Guideline for the names of dynasties and rulers:
Great dynasties are written in CAPITAL letters, the feudal states of the Warring States time in brackets (). Not to be confused, the feudal state 韓 is written "Hann", the dynasty 漢 is written "HAN". "JIN" 晉 is the follower of the Three Kingdoms, "JINN" 金 is the Jurchen empire of north China. XIA means the Western Xia 西夏.
There are a few titles that are not good to translate because they have a more general meaning or that are not real posthumous titles or temple names, like:
gao "the High", 高祖 Gaozu: HAN, TANG, HOUJIN, HOUHAN, 高宗 Gaozong: TANG, SONG, QING, 高帝 Gaodi: (HAN), QI, Empress Lü 呂后 called Gaohou: HAN
tai "the Great", 太祖 Taizu: HOULIANG, HOUZHOU, SONG, JINN, MING, 太宗 Taizong: TANG, LIAO, SONG, JINN
tai "the Grand", 泰武 Taiwu: BEI-WEI, 泰定 Taiding: YUAN
da "the Great", 大帝 Dadi: SUN-WU
zhong "the Middle" or "the Mean", 中宗 Zhongzong: TANG
mo "the Last", like 末帝 modi: SUN-WU, HOULIANG, HOUTANG, JINN, XIA; always translated
fei "the Deposed", 廢帝 feidi: JIN, LIU-SONG, XIWEI, BEIQI; always translated
shao "the Minor", 少帝 shaodi: HAN, LIU-SONG, TANG; always translated
孺子 ruzi, "the Kid", a person that has no title for ancestor veneration, like 孺子嬰 Ying the Kid, last emperor of the Han. Ying actually also means "baby" or "kid", but it was also a common name during Zhou and Han dynasties.
始皇 Shihuang "the First Emperor": QIN
二世皇 Ershihuang "the Second Emperor": QIN

A special case is empress 武則天 Wu Zetian who founded a dynasty called Zhou during the great Tang dynasty
ai "the Lamentable": ZHOU (Lu, Hann), HAN, JIN, TANG, JINN
an "the Peaceful": ZHOU, HAN, JIN, combination 安釐 anxi: (Wei)
cheng "the Completer": ZHOU (Lu, Zhao), HAN, JIN, YUAN, MING, combination 文成 wencheng: BEIWEI, wucheng 武成: BEIQI, 孝成 xiaocheng: (Zhao)
chong "the Venerated": XIA
chong "the Offender": HAN
chu "the Outstanding": (Qin), HOUJIN
chun "the Faithful"
dai "the Respectful"
dai "the Dynastical": TANG, MING
dao "the Well-Lead": LIAO, combination 道武 daowu: BEIWEI
dao "the Mournful": (Chu), combination 悼襄 daoxiang: (Zhao)
de "the Virtuous": TANG, QING
ding "the Settler": ZHOU (Lu), combination 貞定 zhending: ZHOU, 泰定 taiding: YUAN
du "the Careful": SONG
duan "the Upright": SONG
e "the Honest"
gong "the Reverent": JIN, XIWEI, SUI, HOUZHOU, SONG
gong "the Common": ZHOU, error for 恭 gong
guang "the Bright": SONG, MING, combination 光武 guangwu: HAN
he "the Harmonious": HAN, QI,
huai "the Mindful": (Chu), JIN
huan "the Effector": ZHOU (Lu, Qi, Yan), HAN, XIA, combination 桓惠 huanhui: (Hann)
hui "the Benevolent": ZHOU (Qin, Yan, Wei), HAN, JIN, XIA, MING, combination 惠文 huiwen: (Qin, Zhao), 桓惠 huanhui: (Hann)
hui "the Honorable": SONG
jian "the Simple": ZHOU (Qin, Yan), combination 簡文 jianwen: JIN, LIANG
jie "the Integer", combination 節閔 jiemin: BEIWEI
jing "the Honorable": ZHOU (Zhao), LIANG, TANG
jing "the Luminous": ZHOU (Hann), HAN, SUN-WU, LIAO, XIA, combination 景閔 jingmin: (Wei)
jing "the Tranquil", DONGWEI (孝靜 xiaojing), BEIWEI
jing "the Quiet", combination 慎靚 shenjing: ZHOU
kang "the Strong": ZHOU (Qi), JIN
kao "the Deceased": ZHOU, combination 考烈 kaolie: (Chu)
kuang "the Corrector": ZHOU
li "the Severe": ZHOU
li "the Well-ordered": SONG
lie "the Eminent": ZHOU (Zhao, Hann), combination 威烈 weilie: ZHOU, 考烈 kaolie: (Chu)
ling "the Clever": ZHOU, HAN, combination 武靈 wuling: (Zhao)
min "the Grievable": (Lu), HOUTANG, combination 節閔 jiemin: BEIWEI, 孝閔 xiaomin: BEIZHOU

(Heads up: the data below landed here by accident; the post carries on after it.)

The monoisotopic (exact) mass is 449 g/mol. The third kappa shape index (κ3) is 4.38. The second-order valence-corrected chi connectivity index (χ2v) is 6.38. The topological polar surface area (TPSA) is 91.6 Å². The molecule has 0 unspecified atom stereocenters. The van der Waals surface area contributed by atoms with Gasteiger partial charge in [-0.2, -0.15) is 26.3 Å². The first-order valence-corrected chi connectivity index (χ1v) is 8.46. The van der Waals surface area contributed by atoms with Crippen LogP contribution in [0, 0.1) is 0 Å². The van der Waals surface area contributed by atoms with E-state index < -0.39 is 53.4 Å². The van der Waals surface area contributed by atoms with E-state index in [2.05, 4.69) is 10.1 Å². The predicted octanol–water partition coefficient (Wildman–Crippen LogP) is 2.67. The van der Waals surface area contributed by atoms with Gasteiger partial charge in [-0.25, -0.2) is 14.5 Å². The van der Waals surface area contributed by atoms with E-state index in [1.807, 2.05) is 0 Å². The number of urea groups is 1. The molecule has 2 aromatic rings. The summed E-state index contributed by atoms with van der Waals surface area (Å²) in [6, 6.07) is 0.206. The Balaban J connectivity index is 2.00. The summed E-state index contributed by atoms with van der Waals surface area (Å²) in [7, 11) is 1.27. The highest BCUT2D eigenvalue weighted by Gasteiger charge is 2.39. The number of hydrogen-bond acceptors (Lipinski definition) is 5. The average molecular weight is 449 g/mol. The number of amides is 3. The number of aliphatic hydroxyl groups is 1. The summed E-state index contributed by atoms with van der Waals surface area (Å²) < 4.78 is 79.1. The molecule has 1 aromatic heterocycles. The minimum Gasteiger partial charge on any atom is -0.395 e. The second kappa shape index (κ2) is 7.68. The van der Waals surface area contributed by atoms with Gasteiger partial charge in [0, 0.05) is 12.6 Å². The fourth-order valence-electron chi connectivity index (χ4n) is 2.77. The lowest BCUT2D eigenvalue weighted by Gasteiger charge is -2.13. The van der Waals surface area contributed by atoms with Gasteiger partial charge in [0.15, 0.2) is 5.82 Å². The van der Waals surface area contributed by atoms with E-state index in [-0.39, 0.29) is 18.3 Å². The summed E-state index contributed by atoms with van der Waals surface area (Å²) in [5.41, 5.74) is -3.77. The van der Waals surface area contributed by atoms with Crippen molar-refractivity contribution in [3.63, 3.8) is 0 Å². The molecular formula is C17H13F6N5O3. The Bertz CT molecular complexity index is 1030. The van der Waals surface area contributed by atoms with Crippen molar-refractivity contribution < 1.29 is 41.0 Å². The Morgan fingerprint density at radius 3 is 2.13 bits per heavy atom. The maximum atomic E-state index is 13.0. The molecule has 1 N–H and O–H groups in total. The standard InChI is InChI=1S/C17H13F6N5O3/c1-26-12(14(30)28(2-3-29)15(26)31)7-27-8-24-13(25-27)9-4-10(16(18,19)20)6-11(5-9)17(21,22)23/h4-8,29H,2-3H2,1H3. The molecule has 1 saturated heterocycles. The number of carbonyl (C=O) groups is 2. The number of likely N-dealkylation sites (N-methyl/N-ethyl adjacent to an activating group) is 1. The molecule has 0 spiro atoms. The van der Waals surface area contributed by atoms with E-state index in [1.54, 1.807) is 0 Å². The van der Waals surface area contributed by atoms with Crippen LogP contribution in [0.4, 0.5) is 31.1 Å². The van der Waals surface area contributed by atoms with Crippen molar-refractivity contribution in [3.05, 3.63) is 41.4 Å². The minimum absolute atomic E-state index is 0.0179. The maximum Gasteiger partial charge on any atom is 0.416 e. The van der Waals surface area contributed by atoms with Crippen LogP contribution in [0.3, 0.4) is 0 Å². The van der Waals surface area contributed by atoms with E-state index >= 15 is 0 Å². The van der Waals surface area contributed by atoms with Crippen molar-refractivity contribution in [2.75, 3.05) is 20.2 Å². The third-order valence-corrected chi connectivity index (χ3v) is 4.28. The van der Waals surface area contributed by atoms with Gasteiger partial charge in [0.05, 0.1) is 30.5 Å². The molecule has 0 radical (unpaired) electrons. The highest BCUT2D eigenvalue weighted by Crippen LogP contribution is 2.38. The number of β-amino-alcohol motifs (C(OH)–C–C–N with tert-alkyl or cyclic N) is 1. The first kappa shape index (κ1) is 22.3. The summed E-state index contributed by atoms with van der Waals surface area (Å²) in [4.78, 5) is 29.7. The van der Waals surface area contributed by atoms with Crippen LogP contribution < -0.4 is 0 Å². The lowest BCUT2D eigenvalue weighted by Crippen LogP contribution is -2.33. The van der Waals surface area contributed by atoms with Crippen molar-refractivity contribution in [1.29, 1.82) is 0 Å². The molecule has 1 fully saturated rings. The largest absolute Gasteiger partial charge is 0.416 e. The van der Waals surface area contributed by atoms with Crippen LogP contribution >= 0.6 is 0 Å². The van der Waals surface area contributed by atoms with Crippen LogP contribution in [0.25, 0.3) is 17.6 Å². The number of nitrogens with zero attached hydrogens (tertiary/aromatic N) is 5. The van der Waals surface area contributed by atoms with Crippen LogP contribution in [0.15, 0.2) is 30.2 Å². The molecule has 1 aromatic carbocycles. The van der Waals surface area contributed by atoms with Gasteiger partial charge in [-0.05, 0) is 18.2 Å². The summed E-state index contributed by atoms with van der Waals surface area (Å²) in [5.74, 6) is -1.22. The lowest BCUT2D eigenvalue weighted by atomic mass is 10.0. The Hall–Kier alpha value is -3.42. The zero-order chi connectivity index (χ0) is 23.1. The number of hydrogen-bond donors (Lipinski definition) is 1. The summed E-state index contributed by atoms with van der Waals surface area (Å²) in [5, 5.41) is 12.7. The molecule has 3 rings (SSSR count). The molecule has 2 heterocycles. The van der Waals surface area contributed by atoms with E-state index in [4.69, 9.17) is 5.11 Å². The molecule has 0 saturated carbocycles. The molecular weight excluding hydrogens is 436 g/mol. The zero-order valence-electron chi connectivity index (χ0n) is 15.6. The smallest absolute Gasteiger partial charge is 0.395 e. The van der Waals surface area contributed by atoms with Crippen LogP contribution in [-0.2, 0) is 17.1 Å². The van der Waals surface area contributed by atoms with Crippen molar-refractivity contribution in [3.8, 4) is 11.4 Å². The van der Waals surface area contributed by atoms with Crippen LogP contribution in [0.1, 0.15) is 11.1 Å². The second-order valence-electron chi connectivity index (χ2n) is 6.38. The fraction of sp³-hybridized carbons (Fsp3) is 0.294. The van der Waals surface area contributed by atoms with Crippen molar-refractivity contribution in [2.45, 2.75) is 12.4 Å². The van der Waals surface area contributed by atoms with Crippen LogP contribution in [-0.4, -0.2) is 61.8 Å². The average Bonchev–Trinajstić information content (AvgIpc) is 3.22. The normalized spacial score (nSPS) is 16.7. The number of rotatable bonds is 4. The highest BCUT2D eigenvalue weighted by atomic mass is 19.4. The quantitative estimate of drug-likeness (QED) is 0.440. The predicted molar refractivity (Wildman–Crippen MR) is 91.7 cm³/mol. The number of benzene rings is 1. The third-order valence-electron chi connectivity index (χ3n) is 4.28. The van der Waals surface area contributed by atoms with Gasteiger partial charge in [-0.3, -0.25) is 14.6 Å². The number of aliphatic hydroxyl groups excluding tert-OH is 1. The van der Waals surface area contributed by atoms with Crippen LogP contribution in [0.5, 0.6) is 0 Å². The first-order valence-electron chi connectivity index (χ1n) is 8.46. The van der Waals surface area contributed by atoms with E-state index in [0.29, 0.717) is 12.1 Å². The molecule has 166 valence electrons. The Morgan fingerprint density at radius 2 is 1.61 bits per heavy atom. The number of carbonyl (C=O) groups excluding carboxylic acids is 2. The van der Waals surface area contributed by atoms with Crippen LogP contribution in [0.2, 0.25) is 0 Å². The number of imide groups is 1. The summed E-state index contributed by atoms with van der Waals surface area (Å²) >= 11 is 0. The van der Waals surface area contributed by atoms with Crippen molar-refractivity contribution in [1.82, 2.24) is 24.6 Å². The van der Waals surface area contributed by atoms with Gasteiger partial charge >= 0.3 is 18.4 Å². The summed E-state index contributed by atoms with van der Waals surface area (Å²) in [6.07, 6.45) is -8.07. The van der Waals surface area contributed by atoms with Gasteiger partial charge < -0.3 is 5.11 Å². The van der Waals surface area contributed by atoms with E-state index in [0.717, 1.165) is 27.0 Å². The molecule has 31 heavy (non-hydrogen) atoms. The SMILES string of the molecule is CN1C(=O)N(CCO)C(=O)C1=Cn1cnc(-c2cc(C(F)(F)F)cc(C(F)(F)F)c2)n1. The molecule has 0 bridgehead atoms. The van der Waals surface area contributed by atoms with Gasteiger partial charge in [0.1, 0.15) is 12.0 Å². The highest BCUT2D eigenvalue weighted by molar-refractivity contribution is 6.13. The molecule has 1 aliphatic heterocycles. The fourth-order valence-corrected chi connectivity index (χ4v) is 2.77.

min "the Commiserated": JIN
min "the Confused": (Qi), combination 景湣 jingmin: (Wei)
ming "the Luminous": HAN, CAO-WEI, JIN, LIU-SONG, QI, BEIZHOU, HOUTANG, YUAN, combination mingyuan 明元: BEIWEI, 孝明 xiaoming: BEIWEI
mu "the Respectful": ZHOU, JIN, TANG, LIAO, MING, QING
nan "the Embarrassed": ZHOU.
ning "the Peaceful": SONG, YUAN
ping "the Appeaser": ZHOU, HAN
qin "the Respected": SONG
qing "the Inclined": ZHOU, combination 頃襄 qingxiang: (Chu)
ren "the Human": SONG, XIA, YUAN, MING, QING
rui "the Wise": TANG
shang "Young Deceased": HAN
shen "the Godlike": SONG, XIA, MING
shen "the Careful", combination 慎靚 shenjing: ZHOU
sheng "the Holy", LIAO, QING
sheng "the Famous": (Chu)
shi "the Generationer": HOUZHOU, LIAO, JINN, YUAN, MING, QING (shizu and shizong)
shun "the Obedient": HAN, LIU-SONG, TANG, YUAN, combination 天順 tianshun: YUAN
si "the Thoughtful": ZHOU, MING
su "the Reverential": (Chu, Zhao), TANG
tian "the Heavenly", combination 天順 tianshun: YUAN
wei "the Mighty": (Qi, Chu), combination 威烈 weilie: ZHOU
wen "the Cultured": ZHOU (Lu, Yan, Hann, Wei), HAN, CAO-WEI, LIU-SONG, XIWEI, SUI, TANG, YUAN, QING, combination 文成 wencheng: BEIWEI, 文宣 wenxuan: BEIQI, 簡文 jianwen: JIN, LIANG, 顯文 xianwen: BEIWEI, 孝文 xiaowen: (Qin), BEIWEI, 惠文 huiwen: (Qin, Zhao)
wu "the Martial", often the founder or most important emperor of a dynasty: ZHOU (Qin, Wei), HAN, JIN, LIU-SONG, QI, LIANG, BEIZHOU, TANG, YUAN, MING, combination wucheng 武成: (Yan), 武靈 wuling: (Zhao), BEIQI, 悼武 daowu: BEIWEI, 光武 guangwu: HAN, 孝武 xiaowu: JIN, LIU-SONG, BEIWEI
xi "the Blessed", combination 安釐 anxi: (Wei)
xi "the Joyful": (Lu), TANG, error for 釐 xi "the Blessed": ZHOU
xi "the Brilliant": JINN
xi "the Dawning": MING
xian "the Clear": ZHOU
xian "the Dedicated": (Qin), HAN, XIA, combination 獻文 xianwen: BEIWEI
xian "the Intelligent": TANG, MING
xiang "the Accomplisher": ZHOU (Lu, Qi, Hann, Wei), XIA, combination 頃襄 qingxiang: (Chu), 悼襄 daoxiang: (Zhao)
xiao "the Filal": ZHOU (Qin, Yan), SONG, MING; during Han added to the dynastic title, making combinations like 孝武 xiaowu: JIN, LIU-SONG, BEIWEI, 孝文 xiaowen: BEIWEI, 孝明 xiaoming: BEIWEI, 孝莊 xiaozhuang: BEIWEI, 孝昭 xiaozhao: BEIQI, 孝成 xiaocheng: (Zhao)
xing "the Prosperous": LIAO
xuan "the Propagator": ZHOU (Lu, Qi, Chu), HAN, BEIZHOU, TANG, JINN, MING, QING, combination 宣武 xuanwu: BEIWEI, 宣惠 xuanhui: (Hann), 文宣 wenxuan: BEIQI
xuan "the Mysterious": TANG
yang "the Brilliant": SUI
yi "the Amiable": (Yan)
yi "the Modest": ZHOU (Hann), TANG
yi "the Respectful": ZHOU
yi "the Resolute": XIA
yin "the Retiring": HOUHAN
ying "the Flowering": SONG, YUAN, MING
you "the Darkened": ZHOU (Chu)
yuan "the Originator": ZHOU, HAN, CAO-WEI, JIN, LIANG
zao "the Hot-tempered" (Qin)
zhang "the Exemplarious": HAN, JINN
zhao "the Prominent": ZHOU (Lu, Qin, Yan, Hann, Wei), HAN, TANG, combination 孝昭 xiaozhao: BEIQI
zhe "the Wise": SONG
zhen "the Devoted", combination 貞定 zhending: ZHOU
zhen "the True": SONG
zhi "the Elementarious": HAN
zhuang "the Dignified": ZHOU (Lu), HOUTANG, combination 孝莊 xiaozhuang: BEIWEI, 莊襄 zhuangxiang: (Qin)